There were also the normal spins associated with short track racing, arguably exacerbated by NASCAR's recently endorsed 'have at it boys' approach. Again several cars were serial victims, Elliott Sadler finding his car twice faced into traffic. But there were also serial aggressors, Marcos Ambrose spinning Greg Biffle and Kevin Conway, Biffle threatening to spin the Australian in retaliation if Ambrose did not allow him back past at a later restart.

Then tyres had an unexpected role to play in the final laps of the race. Possibly as a result to damage after some robust racing for the lead Jeff Burton fell back with a tyre going down, though with only 14 laps remaining and the field strung out after an 80 lap green flag stint he opted not to pit only for the tyre to give up with eight laps remaining, bringing out the caution.

What followed confounded expectations as leader Denny Hamlin and teammate Kyle Busch in second pitted for new tyres, only for most of the lead lap runners to stay out. When the green flag came out again with only four laps to go it appeared that JGR had given away their chance at win, but their drivers were already making their way to front.

“If we didn’t pit, I can assure you 90% of the guys behind us would have pitted and we would have definitely lost the race if that’s the case,” Hamlin reasoned after the race, though undoubtedly with some hindsight. “To me, I think getting down to it, if I had to put a percentage on it, no matter what we do at the end of this race, whether we pit or don’t pit, it was going to be about a 20% chance we win this race, that was about it. Things were going to have to happen.

Busch and Hamlin restarted from eighth and ninth respectively and were quickly putting their fresher tyres to good use, forcing their way past cars three wide into corners.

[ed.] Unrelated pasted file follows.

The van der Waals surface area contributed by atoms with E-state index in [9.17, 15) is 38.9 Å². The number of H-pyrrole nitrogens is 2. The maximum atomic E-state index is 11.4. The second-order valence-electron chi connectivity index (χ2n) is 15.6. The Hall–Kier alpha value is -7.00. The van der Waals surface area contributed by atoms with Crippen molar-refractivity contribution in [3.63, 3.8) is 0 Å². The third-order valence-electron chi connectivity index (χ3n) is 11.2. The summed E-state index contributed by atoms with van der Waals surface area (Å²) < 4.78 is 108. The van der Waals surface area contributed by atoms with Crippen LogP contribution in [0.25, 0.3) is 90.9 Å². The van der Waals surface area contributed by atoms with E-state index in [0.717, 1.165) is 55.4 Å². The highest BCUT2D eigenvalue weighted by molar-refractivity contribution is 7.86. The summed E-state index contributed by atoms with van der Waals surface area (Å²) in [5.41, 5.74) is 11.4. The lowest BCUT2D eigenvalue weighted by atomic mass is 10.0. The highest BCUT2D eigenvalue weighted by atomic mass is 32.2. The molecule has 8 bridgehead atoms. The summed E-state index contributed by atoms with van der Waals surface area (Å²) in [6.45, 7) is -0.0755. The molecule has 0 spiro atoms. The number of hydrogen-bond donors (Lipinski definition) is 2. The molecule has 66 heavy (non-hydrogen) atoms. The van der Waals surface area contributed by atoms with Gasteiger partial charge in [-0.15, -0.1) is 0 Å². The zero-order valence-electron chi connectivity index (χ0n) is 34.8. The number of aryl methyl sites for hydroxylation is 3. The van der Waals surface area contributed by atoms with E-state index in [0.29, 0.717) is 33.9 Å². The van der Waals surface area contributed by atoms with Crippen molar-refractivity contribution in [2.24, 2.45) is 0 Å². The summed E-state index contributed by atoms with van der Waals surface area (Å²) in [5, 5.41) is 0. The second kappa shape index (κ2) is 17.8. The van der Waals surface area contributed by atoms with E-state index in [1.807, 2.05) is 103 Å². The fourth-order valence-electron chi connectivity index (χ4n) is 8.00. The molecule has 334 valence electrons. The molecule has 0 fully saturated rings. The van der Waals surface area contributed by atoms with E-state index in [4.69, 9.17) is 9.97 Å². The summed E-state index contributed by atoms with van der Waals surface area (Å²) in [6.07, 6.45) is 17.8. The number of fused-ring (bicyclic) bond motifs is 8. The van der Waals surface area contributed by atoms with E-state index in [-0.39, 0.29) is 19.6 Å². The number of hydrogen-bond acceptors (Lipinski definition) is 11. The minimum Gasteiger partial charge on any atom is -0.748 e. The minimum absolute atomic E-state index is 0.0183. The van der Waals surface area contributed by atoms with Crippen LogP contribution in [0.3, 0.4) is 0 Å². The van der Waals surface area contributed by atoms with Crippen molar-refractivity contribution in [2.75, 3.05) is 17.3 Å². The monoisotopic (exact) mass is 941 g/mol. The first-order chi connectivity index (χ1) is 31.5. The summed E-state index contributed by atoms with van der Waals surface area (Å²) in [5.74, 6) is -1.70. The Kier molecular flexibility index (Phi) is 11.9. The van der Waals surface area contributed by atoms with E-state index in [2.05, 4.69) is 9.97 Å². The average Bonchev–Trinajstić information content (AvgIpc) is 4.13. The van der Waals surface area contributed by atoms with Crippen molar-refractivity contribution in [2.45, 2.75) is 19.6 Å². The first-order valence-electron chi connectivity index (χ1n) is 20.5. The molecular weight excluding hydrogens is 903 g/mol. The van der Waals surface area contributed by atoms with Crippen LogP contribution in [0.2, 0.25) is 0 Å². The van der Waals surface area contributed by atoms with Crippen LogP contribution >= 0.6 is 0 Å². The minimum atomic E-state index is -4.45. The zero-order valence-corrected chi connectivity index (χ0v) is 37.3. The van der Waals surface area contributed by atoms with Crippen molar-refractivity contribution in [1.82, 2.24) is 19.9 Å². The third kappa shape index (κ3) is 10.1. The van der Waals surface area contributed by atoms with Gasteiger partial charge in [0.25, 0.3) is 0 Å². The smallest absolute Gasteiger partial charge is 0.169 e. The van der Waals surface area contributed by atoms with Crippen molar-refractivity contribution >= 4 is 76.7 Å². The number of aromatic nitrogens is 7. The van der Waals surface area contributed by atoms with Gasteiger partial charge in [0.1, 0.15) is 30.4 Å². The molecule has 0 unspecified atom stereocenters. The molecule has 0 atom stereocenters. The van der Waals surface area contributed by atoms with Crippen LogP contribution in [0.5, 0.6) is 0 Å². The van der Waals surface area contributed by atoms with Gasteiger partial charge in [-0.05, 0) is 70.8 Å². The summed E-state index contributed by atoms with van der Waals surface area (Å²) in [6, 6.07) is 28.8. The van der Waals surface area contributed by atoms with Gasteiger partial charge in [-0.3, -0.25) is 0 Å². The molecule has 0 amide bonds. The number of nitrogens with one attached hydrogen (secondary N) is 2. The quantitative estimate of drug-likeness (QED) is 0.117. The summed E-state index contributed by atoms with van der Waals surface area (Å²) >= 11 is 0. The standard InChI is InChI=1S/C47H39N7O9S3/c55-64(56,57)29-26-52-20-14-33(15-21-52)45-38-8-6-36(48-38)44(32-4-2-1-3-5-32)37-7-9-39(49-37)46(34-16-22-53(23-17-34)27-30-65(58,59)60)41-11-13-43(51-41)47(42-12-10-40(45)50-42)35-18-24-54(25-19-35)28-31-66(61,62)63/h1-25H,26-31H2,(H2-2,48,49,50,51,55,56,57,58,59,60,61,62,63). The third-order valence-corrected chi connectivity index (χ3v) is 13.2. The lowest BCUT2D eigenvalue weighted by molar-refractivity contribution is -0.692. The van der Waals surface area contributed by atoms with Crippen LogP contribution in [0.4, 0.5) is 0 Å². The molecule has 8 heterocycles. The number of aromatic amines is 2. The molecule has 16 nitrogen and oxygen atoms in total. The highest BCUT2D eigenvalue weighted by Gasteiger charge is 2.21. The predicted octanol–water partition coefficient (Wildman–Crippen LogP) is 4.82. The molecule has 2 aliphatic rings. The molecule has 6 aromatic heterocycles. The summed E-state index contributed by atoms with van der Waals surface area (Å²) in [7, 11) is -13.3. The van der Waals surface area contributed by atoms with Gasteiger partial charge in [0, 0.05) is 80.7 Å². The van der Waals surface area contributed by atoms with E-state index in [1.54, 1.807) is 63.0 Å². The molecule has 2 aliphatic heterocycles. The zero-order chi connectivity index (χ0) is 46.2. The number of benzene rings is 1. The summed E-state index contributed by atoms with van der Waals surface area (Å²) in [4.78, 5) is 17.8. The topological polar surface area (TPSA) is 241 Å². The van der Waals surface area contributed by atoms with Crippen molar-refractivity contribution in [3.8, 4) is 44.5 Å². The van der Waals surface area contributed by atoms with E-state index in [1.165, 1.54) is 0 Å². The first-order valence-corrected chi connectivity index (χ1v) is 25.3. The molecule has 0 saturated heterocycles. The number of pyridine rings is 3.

But while Hamlin had made it to fourth, Busch found himself on the outside of Marcos Ambrose and Paul Menard (another serial aggressor), Menard bouncing Busch hard into the outside wall.

The loss of his wingman was, ironically, exactly what Hamlin needed as the yellow flag came out seconds before leader Jeff Gordon started his final lap, when the yellow flag would have ended the race.

Instead Hamlin got a green-white-checkered last chance.

Hamlin had one mile to get past Gordon, Ryan Newman and Matt Kenseth, a task the trio made far easier.

Into turn one Kenseth pushed Gordon wide, in turn making Newman check-up as he went to complete the corner. The move incensed Gordon, who later described how he “was going to make sure [Kenseth] wasn't going to win the race after that”. The four time champion was true to his word turning down into Kenseth along the back straight so nearly taking Hamlin out as he looked for a way past the feuding pair.

Perhaps with a puncture from the rubbing, or perhaps simply going to fast Kenseth dived into turn three only to come out the outside against the outside wall after yet more contact with Gordon, contact that held the no.24 up just enough to first Hamlin, then Joey Logano slip past onto the final lap on their way to sealing a 1-2 finish for Joe Gibbs and a homestate win for Hamlin.